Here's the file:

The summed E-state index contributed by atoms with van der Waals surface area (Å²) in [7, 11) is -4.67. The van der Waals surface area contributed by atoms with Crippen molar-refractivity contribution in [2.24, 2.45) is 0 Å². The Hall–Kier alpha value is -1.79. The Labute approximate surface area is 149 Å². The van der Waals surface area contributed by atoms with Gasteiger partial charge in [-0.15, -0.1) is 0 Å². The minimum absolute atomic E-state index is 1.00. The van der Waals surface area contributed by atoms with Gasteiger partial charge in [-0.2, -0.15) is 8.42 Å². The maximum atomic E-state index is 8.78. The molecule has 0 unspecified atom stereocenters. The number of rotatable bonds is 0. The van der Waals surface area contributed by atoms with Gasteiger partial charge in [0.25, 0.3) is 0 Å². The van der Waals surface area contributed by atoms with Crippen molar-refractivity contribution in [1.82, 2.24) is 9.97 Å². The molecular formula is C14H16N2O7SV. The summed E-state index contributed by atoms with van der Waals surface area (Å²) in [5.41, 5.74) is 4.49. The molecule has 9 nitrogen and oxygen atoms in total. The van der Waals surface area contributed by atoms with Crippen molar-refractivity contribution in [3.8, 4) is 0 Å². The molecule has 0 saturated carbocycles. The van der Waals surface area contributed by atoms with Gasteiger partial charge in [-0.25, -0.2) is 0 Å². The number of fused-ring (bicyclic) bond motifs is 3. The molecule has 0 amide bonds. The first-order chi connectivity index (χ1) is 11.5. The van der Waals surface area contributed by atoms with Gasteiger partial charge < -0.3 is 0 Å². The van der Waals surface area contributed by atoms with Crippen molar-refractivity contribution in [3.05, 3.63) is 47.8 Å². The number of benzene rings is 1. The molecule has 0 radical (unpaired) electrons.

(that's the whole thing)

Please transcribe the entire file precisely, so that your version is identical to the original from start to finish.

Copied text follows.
The summed E-state index contributed by atoms with van der Waals surface area (Å²) in [7, 11) is -4.67. The van der Waals surface area contributed by atoms with Crippen molar-refractivity contribution in [2.24, 2.45) is 0 Å². The Hall–Kier alpha value is -1.79. The Labute approximate surface area is 149 Å². The van der Waals surface area contributed by atoms with Gasteiger partial charge in [-0.15, -0.1) is 0 Å². The minimum absolute atomic E-state index is 1.00. The van der Waals surface area contributed by atoms with Gasteiger partial charge in [-0.2, -0.15) is 8.42 Å². The maximum atomic E-state index is 8.78. The molecule has 0 unspecified atom stereocenters. The number of rotatable bonds is 0. The van der Waals surface area contributed by atoms with Gasteiger partial charge in [0.25, 0.3) is 0 Å². The van der Waals surface area contributed by atoms with Crippen molar-refractivity contribution in [1.82, 2.24) is 9.97 Å². The molecular formula is C14H16N2O7SV. The summed E-state index contributed by atoms with van der Waals surface area (Å²) in [5.41, 5.74) is 4.49. The molecule has 9 nitrogen and oxygen atoms in total. The van der Waals surface area contributed by atoms with Crippen molar-refractivity contribution in [3.8, 4) is 0 Å². The molecule has 0 saturated carbocycles. The van der Waals surface area contributed by atoms with Gasteiger partial charge in [-0.25, -0.2) is 0 Å². The number of fused-ring (bicyclic) bond motifs is 3. The molecule has 0 amide bonds. The first-order chi connectivity index (χ1) is 11.5. The van der Waals surface area contributed by atoms with Gasteiger partial charge < -0.3 is 0 Å². The van der Waals surface area contributed by atoms with Crippen molar-refractivity contribution in [3.05, 3.63) is 47.8 Å². The number of benzene rings is 1. The molecule has 0 radical (unpaired) electrons.